What is Fartlek training? You’ve heard the term, but what does a Fartlek routine actually involve?
‘Fartlek’ is a form of fitness training that works both the aerobic and anaerobic systems to quickly improve an athlete’s fitness. It is a simple method of training that can be tailored and effectively used by individuals to specifically train for a range of different sports.
As a method based around running at varying speeds, this type of training has been claimed to improve fitness and burn fat faster than other methods of training.
In this article we’ll look at the essential things you need to know about Fartlek training and show you exactly how you can use it in your own fitness routine – including some example Fartlek programmes.
Where does Fartlek training come from?
The concept of Fartlek training was developed back in the 1930s by a man named Gosta Holmer. He had been a Swedish decathlete, winning a bronze medal at the 1912 Olympics, but he later became the coach of the Swedish cross-country team.
As a coach, He’d had enough of seeing the Swedish cross country team losing during the 1920s, especially to the pesky Finnish team with their most famous runner and world record holder Paavo Nurmi (who set an incredible 22 running world records, and won nine Olympic gold medals), so his solution was to develop Fartlek training.
You might think he settled on that name only to cause teenage boys to chuckle at its every mention, but in fact it translates as ‘speed play’ in Swedish. A very logical term to describe what the training involves, as we’ll see below.
By using these techniques as part of their training, runners were able to make significant Improvements in their performances and eventually even managed to stick it to Paavo Nurmi — the new Fartlek generation smashed his 5k and 10k records by a whopping 30 seconds and generated an impressive medal haul of their own.
Fartlek Training – Another great Swedish export (along with Ikea)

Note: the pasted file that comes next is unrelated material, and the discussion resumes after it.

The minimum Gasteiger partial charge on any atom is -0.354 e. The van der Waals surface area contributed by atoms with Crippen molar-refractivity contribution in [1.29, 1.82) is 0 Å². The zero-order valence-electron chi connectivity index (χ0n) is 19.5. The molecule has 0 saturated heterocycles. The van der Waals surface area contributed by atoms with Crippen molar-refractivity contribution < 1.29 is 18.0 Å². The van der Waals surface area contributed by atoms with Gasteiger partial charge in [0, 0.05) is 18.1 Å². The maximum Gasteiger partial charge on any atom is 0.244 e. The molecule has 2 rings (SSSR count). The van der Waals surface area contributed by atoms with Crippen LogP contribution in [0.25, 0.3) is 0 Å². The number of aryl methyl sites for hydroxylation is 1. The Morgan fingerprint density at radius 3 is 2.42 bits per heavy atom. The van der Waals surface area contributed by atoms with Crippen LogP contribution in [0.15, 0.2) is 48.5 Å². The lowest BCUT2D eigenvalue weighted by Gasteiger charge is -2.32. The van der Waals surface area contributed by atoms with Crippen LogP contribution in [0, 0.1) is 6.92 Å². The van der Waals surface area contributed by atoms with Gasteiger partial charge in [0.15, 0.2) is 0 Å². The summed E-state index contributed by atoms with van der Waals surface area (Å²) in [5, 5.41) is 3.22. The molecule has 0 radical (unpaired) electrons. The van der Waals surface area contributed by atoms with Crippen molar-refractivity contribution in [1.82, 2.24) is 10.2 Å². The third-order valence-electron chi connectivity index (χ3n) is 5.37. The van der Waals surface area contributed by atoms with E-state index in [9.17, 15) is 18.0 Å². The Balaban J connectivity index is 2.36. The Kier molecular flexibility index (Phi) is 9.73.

What is Fartlek training?
As mentioned, Fartlek translates from Swedish as ‘speed play’ and this is a very accurate and straightforward way of describing it. In essence, this type of training involves playing around with the speeds you run at so that you’re working both your aerobic (endurance) and anaerobic (high intensity) systems.
There is no exact prescribed way of doing Fartlek training, there’s no single rule on how many seconds or metres you have to run at one speed or another. In fact, to make it too prescriptive loses the ‘play’ element, and that would take away one of the best aspects about this type of training: the ability to tailor it to your own individual situation and appetite.
Fartlek training can be done anywhere: the running track; in a park; up and down hills, or on the streets around where you live. No special equipment is required as, at a basic level, all you need to be able to do is mix periods of sprinting with jogging and other speeds in between.
The idea is to play with your routines, mix things up to condition both your quickness and your stamina. But don’t confuse this ‘play’ with just larking about. It should still be hard work — it’s supposed to result in training at a high speed more often and more continuously than usual interval training.
How to do Fartlek training – sample routines
The early Swedish runners would do Fartlek runs over distances of around seven miles and would do somewhere between a third and a half of that distance at a higher pace: be it short 40 metre all-out sprints to quick-pace sections over 1000 metres. Even then, there wasn’t one specific routine that they trained each time.